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My most popular painted bevel design.

Russ Wood

Frequent Poster
Messages
692
Location
Lakewood Colorado
Company
Grey Owl Framing
Someone earlier mentioned that a lot of activity is on Facebook groups, and not as much on Framers Corner. So I will share.

This is a piece I framed for a customer on the East Coast. This is the original artwork used for a "plate" in Rare Birds of North America. The artist is Ian Lewington, a well known bird artist, from Great Britain.

Although I like fancy mat decorations, they don't sell as well as a simple single painted bevel on a 3 window mat combination. The bevel is a dark silver grey (not black). This particular combination is one of my more popular combinations.



2015-frame-ducks-Jessie.jpg
 

Mike Drury MCPF

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Master Certified Picture Framer®
Messages
218
Location
Lexington, KY
Company
South Hill Gallery
Very Nice Russ! That design right there should win framing competitions. We try sooo hard to go over the top when a "pure" design like this is perfect!!
 

Rick Granick

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Messages
133
Location
Cincinnati, OH
Company
FrameWorks
Your mats are always beautiful, Russ. Just out of curiosity, do you ever use black core or other colored core mats? It seems like for this specific design, a BC mat would be less labor intensive.
Just curious.
:cool: Rick
 

Russ Wood

Frequent Poster
Messages
692
Location
Lakewood Colorado
Company
Grey Owl Framing
Your mats are always beautiful, Russ. Just out of curiosity, do you ever use black core or other colored core mats? It seems like for this specific design, a BC mat would be less labor intensive.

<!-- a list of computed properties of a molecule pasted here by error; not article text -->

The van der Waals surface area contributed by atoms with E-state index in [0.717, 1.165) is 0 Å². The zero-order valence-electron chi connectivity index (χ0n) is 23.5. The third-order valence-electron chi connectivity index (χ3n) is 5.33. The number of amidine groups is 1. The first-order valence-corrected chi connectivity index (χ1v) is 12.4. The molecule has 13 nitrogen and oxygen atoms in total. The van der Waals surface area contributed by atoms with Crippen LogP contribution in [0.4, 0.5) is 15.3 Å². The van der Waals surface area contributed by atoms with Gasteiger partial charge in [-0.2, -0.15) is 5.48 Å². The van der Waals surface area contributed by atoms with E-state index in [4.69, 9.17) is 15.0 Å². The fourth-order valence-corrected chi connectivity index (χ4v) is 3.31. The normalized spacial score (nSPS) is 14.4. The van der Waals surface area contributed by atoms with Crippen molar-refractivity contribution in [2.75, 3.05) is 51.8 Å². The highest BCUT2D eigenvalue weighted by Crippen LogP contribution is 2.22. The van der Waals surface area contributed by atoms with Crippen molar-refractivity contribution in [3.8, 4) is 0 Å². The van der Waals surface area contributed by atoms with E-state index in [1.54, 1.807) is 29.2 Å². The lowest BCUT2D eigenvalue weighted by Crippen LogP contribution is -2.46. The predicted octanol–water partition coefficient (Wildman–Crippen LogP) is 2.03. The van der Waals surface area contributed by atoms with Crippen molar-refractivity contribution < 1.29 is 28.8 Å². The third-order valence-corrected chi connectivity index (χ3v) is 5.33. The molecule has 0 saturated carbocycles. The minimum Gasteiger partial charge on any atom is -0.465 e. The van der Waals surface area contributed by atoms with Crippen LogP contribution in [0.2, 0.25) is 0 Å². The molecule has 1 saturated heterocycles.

Just curious.
:cool: Rick

I used to but I really don't anymore.

My reasoning is that I can make more by painting a bevel than buying a core colored mat, and I have more options for color, and as I tell my customers, it is "hand painted", not vat dyed. It is truly "custom" for your particular piece.

My price for a single color painted bevel is the same as a window mat [of my collector package mats] of the same size. And sometimes I also end up getting a 3rd mat in the design, the one that is painted. Or many times, they only want a single mat but when I show them the painted bevel, it is an easy sell, just having me add an accent color on the one, or mostly, adding a second mat of the same color as the first mat, but with the painted bevels. And I can cut both mats out of the same sheet!

I do enough painted bevels that I have my labor times down pretty good, I allow 15 minutes for 16 or 20 or smaller. but it is generally around 8 minutes for a solid color, as follows:

1. Set-up and Cleanup [5 minutes]
This includes taping, pulling the tape off later, and lifting by box of acrylics about 2 feet from under the work table, getting water, getting a scrap piece of glass, washing brushes, tools, at the end of the session.